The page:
No discussion on biofuels is complete without mentioning the important part they play in reducing the effects on the environment due to disposal of crop stubble. Burning crop stubble after harvest is a global phenomenon. It leads to changes in global atmospheric chemistry, climate change and also to nutrient and resource loss.

Crop stubble - Burning or Reusing

According to the UN body Intergovernmental Panel on Climate Change (IPCC), over 25% of the crop stubble is burnt in India.³

Stubble burning is a practice to prepare the field quickly for the next harvest. For example, in North India after the rice crop is harvested, the paddy residue normally takes one and a half months to decompose. This however is too late for farmers to plant their wheat crop. Hence this quick-fix method to complete the next sowing in time.

Approximately 22,289 Gg (Gigagram, one Gg is 10,00,000kilograms) of paddy stubble biomass is generated annually and out of this, 13,915 Gg is burned. Haryana and Punjab alone produce 48% of the whole straw production which is openly burnt in situ.

Crop stubble can instead be converted to biofuel. This has manifold benefits. Converting stubble to biofuel lessens air pollution. The farmer earns by selling the stubble, till now of no economical value, to bioenergy companies. Usage of biofuels reduces dependence on fossil fuels, a plus for the environment.

The scenario of installed capacity for renewable sources of energy in India is encouraging.

  • Rising share of non-fossil sources in installed capacity: 30.5% in March 2015 to 37.1% in October 2019 (NDC: 40% by 2030)

  • International partnerships: International Solar Alliance (ISA)

  • Corporate voluntary commitments: Indian conglomerates committed to 100% electricity consumption from renewables - TATA Motors and Infosys by 2030, Mahindra & Mahindra by 2040⁵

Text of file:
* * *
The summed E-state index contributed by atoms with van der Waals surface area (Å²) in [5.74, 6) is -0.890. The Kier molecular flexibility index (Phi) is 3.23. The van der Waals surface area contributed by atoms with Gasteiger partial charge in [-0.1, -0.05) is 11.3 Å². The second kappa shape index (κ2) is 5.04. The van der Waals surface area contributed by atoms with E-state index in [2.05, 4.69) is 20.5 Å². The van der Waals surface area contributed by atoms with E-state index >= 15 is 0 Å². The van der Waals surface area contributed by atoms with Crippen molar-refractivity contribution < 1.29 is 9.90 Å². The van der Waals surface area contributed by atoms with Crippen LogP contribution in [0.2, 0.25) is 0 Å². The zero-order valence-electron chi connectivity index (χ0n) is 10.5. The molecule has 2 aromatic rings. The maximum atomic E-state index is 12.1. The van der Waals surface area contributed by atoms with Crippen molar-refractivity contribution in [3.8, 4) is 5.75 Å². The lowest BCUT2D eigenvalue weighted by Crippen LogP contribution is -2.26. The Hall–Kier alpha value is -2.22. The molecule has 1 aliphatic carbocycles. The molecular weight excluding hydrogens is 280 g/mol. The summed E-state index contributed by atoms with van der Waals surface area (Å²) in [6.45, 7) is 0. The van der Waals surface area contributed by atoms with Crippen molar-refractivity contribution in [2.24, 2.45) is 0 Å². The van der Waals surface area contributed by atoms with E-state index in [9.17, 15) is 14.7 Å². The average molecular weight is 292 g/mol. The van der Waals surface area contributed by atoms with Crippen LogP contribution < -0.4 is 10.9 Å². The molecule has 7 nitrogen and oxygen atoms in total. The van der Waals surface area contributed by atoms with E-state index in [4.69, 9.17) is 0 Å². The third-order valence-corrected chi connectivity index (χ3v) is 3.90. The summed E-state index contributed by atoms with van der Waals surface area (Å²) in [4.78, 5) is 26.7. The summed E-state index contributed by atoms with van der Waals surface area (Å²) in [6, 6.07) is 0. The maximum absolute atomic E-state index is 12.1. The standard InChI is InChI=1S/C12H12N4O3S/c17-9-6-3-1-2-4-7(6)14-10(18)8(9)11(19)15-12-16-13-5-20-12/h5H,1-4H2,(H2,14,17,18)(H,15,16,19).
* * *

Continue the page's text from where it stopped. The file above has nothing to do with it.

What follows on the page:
During the Covid 19 pandemic, India saw a decrease in March 2020 in CO2 emissions by 15% for the first time in 40 years and an increase in renewable energy generation. The reasons were two fold - a lower demand experienced most by coal-based generators and an increased demand for energy from renewable sources.

In contrast, over the past decade, the demand for thermal power saw a 7.5% increase in generation each year.

The concept of taking into account the sustainability of any project right from the planning stage onward is here to stay. The impact of GHG on climate change is visible to all each year and it needs to be addressed urgently. A sustainable lifestyle is the only way forward for us and our future generations.

Biofuel Circle facilitates linkages with all partners - farmers, rural businesses, biomass processors, bioenergy companies, industry, transport and finance. Our mission is to address and overcome the challenge of sustainable living that affects all our lives hugely. We do this by enabling a reliable supply chain so that enterprises can transition to green fuel.

Biofuel Circle invites you to be a part of our farm to fuel ecosystem and join our community by signing up at

References -

i. United Nations Climate Change UNFCCC


iii. Pg 424,

iv. Environmental Implications of Rice and Wheat Stubble Burning in North-Western States of India. Jabrinder Singh, Naveen Singhal, et al.

v. MoEFCC; MoSPI, Government of India

vi. des-amid-coronavirus